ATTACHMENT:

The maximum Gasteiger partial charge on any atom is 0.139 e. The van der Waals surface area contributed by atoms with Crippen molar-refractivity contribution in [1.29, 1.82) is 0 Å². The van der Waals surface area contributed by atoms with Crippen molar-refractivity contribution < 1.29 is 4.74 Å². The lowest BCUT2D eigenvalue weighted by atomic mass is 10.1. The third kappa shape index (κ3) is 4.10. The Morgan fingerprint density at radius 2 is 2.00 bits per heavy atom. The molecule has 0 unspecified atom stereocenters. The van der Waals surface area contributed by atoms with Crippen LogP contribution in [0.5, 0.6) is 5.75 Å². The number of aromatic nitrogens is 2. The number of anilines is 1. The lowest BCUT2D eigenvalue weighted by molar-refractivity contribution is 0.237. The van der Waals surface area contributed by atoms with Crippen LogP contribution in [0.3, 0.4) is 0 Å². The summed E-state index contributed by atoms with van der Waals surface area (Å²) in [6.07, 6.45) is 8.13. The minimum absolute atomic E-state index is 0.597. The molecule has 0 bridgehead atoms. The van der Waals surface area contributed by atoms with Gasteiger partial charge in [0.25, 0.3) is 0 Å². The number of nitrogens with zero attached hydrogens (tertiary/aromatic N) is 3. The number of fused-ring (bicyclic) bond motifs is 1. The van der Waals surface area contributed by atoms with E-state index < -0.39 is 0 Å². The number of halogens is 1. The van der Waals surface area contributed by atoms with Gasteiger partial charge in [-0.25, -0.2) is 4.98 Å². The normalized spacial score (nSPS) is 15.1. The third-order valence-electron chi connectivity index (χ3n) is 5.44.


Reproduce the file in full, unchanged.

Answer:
The maximum Gasteiger partial charge on any atom is 0.139 e. The van der Waals surface area contributed by atoms with Crippen molar-refractivity contribution in [1.29, 1.82) is 0 Å². The van der Waals surface area contributed by atoms with Crippen molar-refractivity contribution < 1.29 is 4.74 Å². The lowest BCUT2D eigenvalue weighted by atomic mass is 10.1. The third kappa shape index (κ3) is 4.10. The Morgan fingerprint density at radius 2 is 2.00 bits per heavy atom. The molecule has 0 unspecified atom stereocenters. The van der Waals surface area contributed by atoms with Crippen LogP contribution in [0.5, 0.6) is 5.75 Å². The number of aromatic nitrogens is 2. The number of anilines is 1. The lowest BCUT2D eigenvalue weighted by molar-refractivity contribution is 0.237. The van der Waals surface area contributed by atoms with Crippen LogP contribution in [0.3, 0.4) is 0 Å². The summed E-state index contributed by atoms with van der Waals surface area (Å²) in [6.07, 6.45) is 8.13. The minimum absolute atomic E-state index is 0.597. The molecule has 0 bridgehead atoms. The van der Waals surface area contributed by atoms with Gasteiger partial charge in [0.25, 0.3) is 0 Å². The number of nitrogens with zero attached hydrogens (tertiary/aromatic N) is 3. The number of fused-ring (bicyclic) bond motifs is 1. The van der Waals surface area contributed by atoms with E-state index < -0.39 is 0 Å². The number of halogens is 1. The van der Waals surface area contributed by atoms with Gasteiger partial charge in [-0.25, -0.2) is 4.98 Å². The normalized spacial score (nSPS) is 15.1. The third-order valence-electron chi connectivity index (χ3n) is 5.44.